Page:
I write comic book reviews that NOBODY has ever asked for!
I knew nothing about the character of Tor when I stumbled across this comic at an antique store (Junk store would be more accurate) a while back. All I knew is that it had a great Joe Kubert cover, was in surprisingly good condition for being unbagged and in a stack of battered Richie Rich and Archie comics, and was only going to cost me two lousy bucks. . .
But what I like about these Retro Review editions of Longbox Junk is that, beside reading and reviewing comics that have probably never been reviewed, I take the opportunity to try and learn a little about the background of the issue at hand and share a bit of what I come to know.
What I found out about this particular comic is that even though it is from 1975, it was actually written and drawn in 1959 as part of a failed pitch to publish Tor as a newspaper comic strip after the character had appeared in a short-lived (5 issue) series in 1953-54 . This issue is an expanded and colored version of the 12 sample newspaper strips.
While Kubert is famous for other characters such as Hawkman and Sgt. Rock, Tor was one of his own creations. . .thought up while Kubert was on a troop ship during the Korean Conflict in the early 1950's when the legendary artist was still pretty much unknown.
From what I could find out, Tor held a special place in Kubert's heart for being one of the first characters that he created, even though Tor never really caught on with readers as much as his other work.
So let's take a closer look at this early work of the great Joe Kubert, shall we?
Tor (Vol. 2) #1
SCRIPT: Joe Kubert
PENCILS: Joe Kubert
COVER: Joe Kubert
First off, what a fantastic cover! The bright, primary red background, the title rising up high behind the main character, who stands fighting off a horde of ape-like creatures. It's bold, dynamic, and classic Joe Kubert. It REALLY catches the eye.
Unfortunately, the cover is the best of the art on this issue. Joe Kubert was a legend, but he wasn't ALWAYS a legend. You can plainly see that this comic is some of his early work. The art inside isn't BAD by any means. Rough Kubert work is still better than a lot of other artists best work, but this is certainly not his best work by a long shot.
That said. . . even though the art is somewhat rough, there are still some pretty excellent panels that I assume are part of the later expansion from newspaper strip to comic book.
As for the story. . .
It's bookended by an introduction and epilogue featuring Joe Kubert himself describing the genesis of the character, and is narrated as if it is a story being told by Kubert to the reader. I really liked this method of narration. I felt it added a very personal touch to the story and the character.
The story itself involves Tor during a hunt thinking back to his younger days when he was badly beaten by a warrior from a rival tribe for trespassing. He asks his father to help him learn to fight and is sent into the wilderness to find a handle for an axe.
While searching, Tor is attacked by a river dinosaur and is saved by the same tribesman who beat him earlier. In turn, Tor saves the rival tribesman from drowning and their debt to each other is declared even. In the end, Tor learns that it is possible to win a battle in other ways than fighting.
Overall, I liked the story a lot. It reminded me of some of his stories featuring the greatest anti-war war hero ever written, Sgt. Rock, in that sometimes what you might THINK is the solution to a problem might not be the best way to solve it after all. It's a story that's been done over and over, but it still rings true. It's an extremely simple story when you get right down to it, but in this issue, Kubert tells it well.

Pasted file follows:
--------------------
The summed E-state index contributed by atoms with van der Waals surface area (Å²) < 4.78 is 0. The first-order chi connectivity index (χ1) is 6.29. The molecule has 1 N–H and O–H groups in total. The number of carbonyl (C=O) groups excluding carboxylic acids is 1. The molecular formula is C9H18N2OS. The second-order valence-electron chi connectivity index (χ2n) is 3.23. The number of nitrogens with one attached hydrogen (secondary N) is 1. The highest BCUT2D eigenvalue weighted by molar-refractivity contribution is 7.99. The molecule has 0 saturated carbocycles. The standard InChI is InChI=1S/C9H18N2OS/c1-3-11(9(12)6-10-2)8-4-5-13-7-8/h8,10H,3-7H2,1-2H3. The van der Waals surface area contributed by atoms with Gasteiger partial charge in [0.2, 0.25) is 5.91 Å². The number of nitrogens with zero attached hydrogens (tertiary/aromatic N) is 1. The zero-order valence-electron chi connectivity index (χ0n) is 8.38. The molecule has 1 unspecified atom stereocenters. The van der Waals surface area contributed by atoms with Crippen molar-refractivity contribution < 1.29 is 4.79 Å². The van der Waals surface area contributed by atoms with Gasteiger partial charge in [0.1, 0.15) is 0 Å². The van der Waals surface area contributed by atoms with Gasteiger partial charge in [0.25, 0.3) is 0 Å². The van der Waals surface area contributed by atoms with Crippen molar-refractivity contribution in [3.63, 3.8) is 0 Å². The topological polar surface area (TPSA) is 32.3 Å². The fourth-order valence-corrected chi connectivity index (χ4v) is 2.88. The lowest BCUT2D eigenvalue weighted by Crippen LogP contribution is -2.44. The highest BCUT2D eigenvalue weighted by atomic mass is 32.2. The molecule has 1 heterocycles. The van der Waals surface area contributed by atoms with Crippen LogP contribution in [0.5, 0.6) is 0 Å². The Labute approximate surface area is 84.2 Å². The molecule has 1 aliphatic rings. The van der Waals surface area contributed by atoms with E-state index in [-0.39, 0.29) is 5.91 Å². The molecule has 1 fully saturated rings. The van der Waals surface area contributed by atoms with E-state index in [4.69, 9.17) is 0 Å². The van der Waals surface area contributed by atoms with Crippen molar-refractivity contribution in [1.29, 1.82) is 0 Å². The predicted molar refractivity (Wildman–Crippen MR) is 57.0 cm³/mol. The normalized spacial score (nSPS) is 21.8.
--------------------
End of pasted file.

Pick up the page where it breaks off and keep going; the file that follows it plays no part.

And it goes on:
So while the story itself was straightforward, timeless, and enjoyable, I couldn't help but be a bit put off by the overall feel of the setting. Maybe it's because Tor is a product of the 1950's, but there's a part of me that had a really hard time accepting humans and dinosaurs living together, clean-shaven (and as The Walking Dead's Abraham put it, "Dolphin Smooth") Neanderthal tribesmen, and a completely utter disregard for biological accuracy of the dinosaurs.
Okay. . .I get it. It's an action story set in prehistoric times. There's some artistic wiggle room. But there's a difference between wiggle room and just throwing all scientific knowledge out the door.
If Kubert had just set this tale in some sort of a "Lost World' scenario (Like Turok or Ka-Zar) this would have not even lifted my eyebrow, but it's not. So my comic suspension of disbelief was severely put to the test by this whole setup.
In addition to the main story, there is also a 1 page text feature about the dinosaur monster movies that inspired Kubert to create Tor. It was actually pretty interesting, for a proto-Wikipedia page.
There was also a 2 page text piece by Allan Asherman on the character of Tor and his previous appearances, along with a montage of a few pieces of the art from the earlier Tor series from 1953. I found it to be somewhat interesting (in the same proto-Wikipedia way as the dinosaur movie page described above) but a bit unnecessary.
All in all, I really liked this comic. It has a fantastic cover, decent art, and a good story. The setting is ridiculous and the extra text information features feel like unnecessary page padding, but the good here outweighs the bad. It's a bit of a shame that Tor never really caught on. I can tell just from this issue alone that Tor held a special place for Joe Kubert. Perhaps with a different setting that didn't throw scientific knowledge completely out the window, this series would have gained the legs it needed to stand alongside the legendary artist's more popular work.
Up next. . .
Longbox Junk business as usual when we find out if a Star Wars vampire story can possibly be any good. Be there or be square!
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